The Boys are Back by Simon Carr

This memoir of a widowed father raising two boys by himself in New Zealand and England had me laughing aloud within the first pages, and then on the verge of tears a few pages later. It's so well written and downright hilarious at times that this book is worth picking up. I read it from cover to cover, but found myself tempted to bookmark pages and go back to them. I even read pieces of it to my husband because I found parts both amusing and surprisingly informative.
Goodreads review:"So there we are, a father and two sons in a household without role models, males together in a home different from anything I'd known—an idyllic Lost Boys' world with a house full of children and as few rules as possible."

When Simon Carr's wife Susie lost her battle with cancer, Carr was left to raise his 5-year old son, Alexander, on his own. Soon after, Hugo, his 11-year old son from a previous marriage comes to live with them. Now, this motley crew of boys has to learn how to be a family. Along the way, Carr reveals some illuminating truths about parenting and the differences between mothers and fathers. His messy household bears no similarity to the immaculate home his wife kept; his response to mothers on the playground fretting about his son's safety on the handlebars is, "If he falls, at least he'll know not to do it again." Emotionally honest and sharply witty, Carr's story is at once heartbreaking and wonderfully life-affirming.

I think where the THE BOYS ARE BACK (also called THE BOYS ARE BACK IN TOWN in earlier editions) is flawed is in its severe lack of plot consistency (which coincidentally is what the movie version of the novel manages to correct). It has next to no structured plot, and reads more like a series of short stories, or excerpts on life rather than an actual novel. In saying that, its lack of structure certainly reflects the household Carr is portraying, so perhaps when taken in that light, it's merely a rather poetic technique? It seems to jump in time quite a bit, and I was never quite sure exactly how old the boys were, and it was only thanks to the Part 1-3 headings like "England" that gave me some clue.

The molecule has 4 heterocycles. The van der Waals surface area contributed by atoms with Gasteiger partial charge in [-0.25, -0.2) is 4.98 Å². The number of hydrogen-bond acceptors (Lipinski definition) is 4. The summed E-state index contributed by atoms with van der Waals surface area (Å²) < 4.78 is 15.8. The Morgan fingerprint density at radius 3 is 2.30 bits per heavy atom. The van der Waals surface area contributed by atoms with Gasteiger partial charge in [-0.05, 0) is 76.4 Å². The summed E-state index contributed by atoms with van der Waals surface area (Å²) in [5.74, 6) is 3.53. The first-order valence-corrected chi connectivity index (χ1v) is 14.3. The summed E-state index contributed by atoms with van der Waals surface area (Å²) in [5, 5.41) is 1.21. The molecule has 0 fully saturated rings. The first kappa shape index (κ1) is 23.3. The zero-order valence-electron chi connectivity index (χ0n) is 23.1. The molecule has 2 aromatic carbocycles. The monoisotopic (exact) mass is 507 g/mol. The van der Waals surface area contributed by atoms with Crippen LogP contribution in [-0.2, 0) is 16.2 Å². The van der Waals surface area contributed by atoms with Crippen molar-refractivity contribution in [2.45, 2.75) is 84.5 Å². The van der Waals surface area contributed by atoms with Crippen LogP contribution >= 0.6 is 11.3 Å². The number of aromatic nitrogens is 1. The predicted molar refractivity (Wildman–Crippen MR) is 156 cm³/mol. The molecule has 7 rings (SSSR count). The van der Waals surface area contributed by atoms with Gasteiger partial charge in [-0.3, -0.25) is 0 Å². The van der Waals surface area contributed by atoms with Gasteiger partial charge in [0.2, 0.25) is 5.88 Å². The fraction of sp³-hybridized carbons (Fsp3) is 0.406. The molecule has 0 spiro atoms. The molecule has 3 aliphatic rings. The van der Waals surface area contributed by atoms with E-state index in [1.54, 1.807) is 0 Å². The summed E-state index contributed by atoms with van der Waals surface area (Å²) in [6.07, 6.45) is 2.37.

The memoir almost reads as a self-help guide for solo dads, although at times it's more like a "what not to do" guide. Carr is at times exceptionally un-PC, heartbreakingly honest and freethinking. This book won't be for everyone, and I wouldn't be surprised if a lot of people who read it completely disagree about everything he says. For example:
"Whenever you hear a parent say 'You'll put someone's eye out with that!' on average it's the mother and when you hear a parent say 'If you stretch you could get the next branch up' it usually seems to be the father... The reason fathers underestimate risk may be that we just care less than mothers do.

This isn't to say we fathers don't care, we just don't care as much. Of course we will run into burning buildings to save our little ones, but we don't feel the scrape ourselves when they scrape their knees."

However, whether you agree or disagree with Carr's liberal views, at the very least this memoir does provide a different point of view on parenting. And it made me laugh. So what more could you want in a novel?

WritersBlockNZ's Verdict: 7/10



N. R. Williams said...

I think father's care as much as mother's but it is expressed differently. Perhaps he needed a mother for a friend who would be able to help with that. I always like to laugh.
N. R. Williams, fantasy author

Dawn Embers said...

I've never really read any memoirs or much in the humor section but it does sound interesting. It's a little less common to hear from a single father's point of view and that is something I would be interested in. I would imagine the structure of a memoir is different than general fiction but I don't know much about the genre to know for sure.

WritersBlockNZ said...

I've read a few memoirs and there's usually more structure. The reason I picked it up was because the POV was so unusual. It's definitely worth reading!

L'Aussie said...

Ha Ha. I love the sound of this book and as you say JJ the lack of structure may be deliberate to reflect the chaos in the household. Great review. I must buy it as funny stuff is hard to come by!


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